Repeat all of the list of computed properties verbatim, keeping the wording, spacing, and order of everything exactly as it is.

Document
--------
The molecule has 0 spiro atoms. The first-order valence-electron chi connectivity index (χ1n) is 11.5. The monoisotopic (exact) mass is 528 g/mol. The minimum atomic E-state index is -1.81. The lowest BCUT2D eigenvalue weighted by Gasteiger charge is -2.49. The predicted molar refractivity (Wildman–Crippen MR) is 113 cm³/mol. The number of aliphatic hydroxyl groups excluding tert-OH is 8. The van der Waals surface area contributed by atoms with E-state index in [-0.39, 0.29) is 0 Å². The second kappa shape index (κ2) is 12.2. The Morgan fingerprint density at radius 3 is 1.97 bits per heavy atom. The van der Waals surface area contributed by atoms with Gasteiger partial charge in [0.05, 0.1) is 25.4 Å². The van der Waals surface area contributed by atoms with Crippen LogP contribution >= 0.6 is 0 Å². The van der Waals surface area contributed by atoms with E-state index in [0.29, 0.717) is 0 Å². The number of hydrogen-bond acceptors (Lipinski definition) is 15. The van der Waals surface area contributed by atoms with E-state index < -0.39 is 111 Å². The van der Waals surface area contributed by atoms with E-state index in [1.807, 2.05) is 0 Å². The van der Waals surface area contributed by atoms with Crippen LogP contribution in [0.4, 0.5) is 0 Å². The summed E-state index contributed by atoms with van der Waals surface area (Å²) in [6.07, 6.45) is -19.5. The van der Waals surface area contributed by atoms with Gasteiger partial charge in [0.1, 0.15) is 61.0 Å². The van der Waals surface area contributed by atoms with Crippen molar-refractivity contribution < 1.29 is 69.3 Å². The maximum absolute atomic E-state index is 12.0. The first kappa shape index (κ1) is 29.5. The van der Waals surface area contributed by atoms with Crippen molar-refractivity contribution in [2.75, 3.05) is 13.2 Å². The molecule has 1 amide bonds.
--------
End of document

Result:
The molecule has 0 spiro atoms. The first-order valence-electron chi connectivity index (χ1n) is 11.5. The monoisotopic (exact) mass is 528 g/mol. The minimum atomic E-state index is -1.81. The lowest BCUT2D eigenvalue weighted by Gasteiger charge is -2.49. The predicted molar refractivity (Wildman–Crippen MR) is 113 cm³/mol. The number of aliphatic hydroxyl groups excluding tert-OH is 8. The van der Waals surface area contributed by atoms with E-state index in [-0.39, 0.29) is 0 Å². The second kappa shape index (κ2) is 12.2. The Morgan fingerprint density at radius 3 is 1.97 bits per heavy atom. The van der Waals surface area contributed by atoms with Gasteiger partial charge in [0.05, 0.1) is 25.4 Å². The van der Waals surface area contributed by atoms with Crippen LogP contribution >= 0.6 is 0 Å². The van der Waals surface area contributed by atoms with E-state index in [0.29, 0.717) is 0 Å². The number of hydrogen-bond acceptors (Lipinski definition) is 15. The van der Waals surface area contributed by atoms with E-state index < -0.39 is 111 Å². The van der Waals surface area contributed by atoms with E-state index in [1.807, 2.05) is 0 Å². The van der Waals surface area contributed by atoms with Crippen LogP contribution in [0.4, 0.5) is 0 Å². The summed E-state index contributed by atoms with van der Waals surface area (Å²) in [6.07, 6.45) is -19.5. The van der Waals surface area contributed by atoms with Gasteiger partial charge in [0.1, 0.15) is 61.0 Å². The van der Waals surface area contributed by atoms with Crippen molar-refractivity contribution < 1.29 is 69.3 Å². The maximum absolute atomic E-state index is 12.0. The first kappa shape index (κ1) is 29.5. The van der Waals surface area contributed by atoms with Crippen molar-refractivity contribution in [2.75, 3.05) is 13.2 Å². The molecule has 1 amide bonds.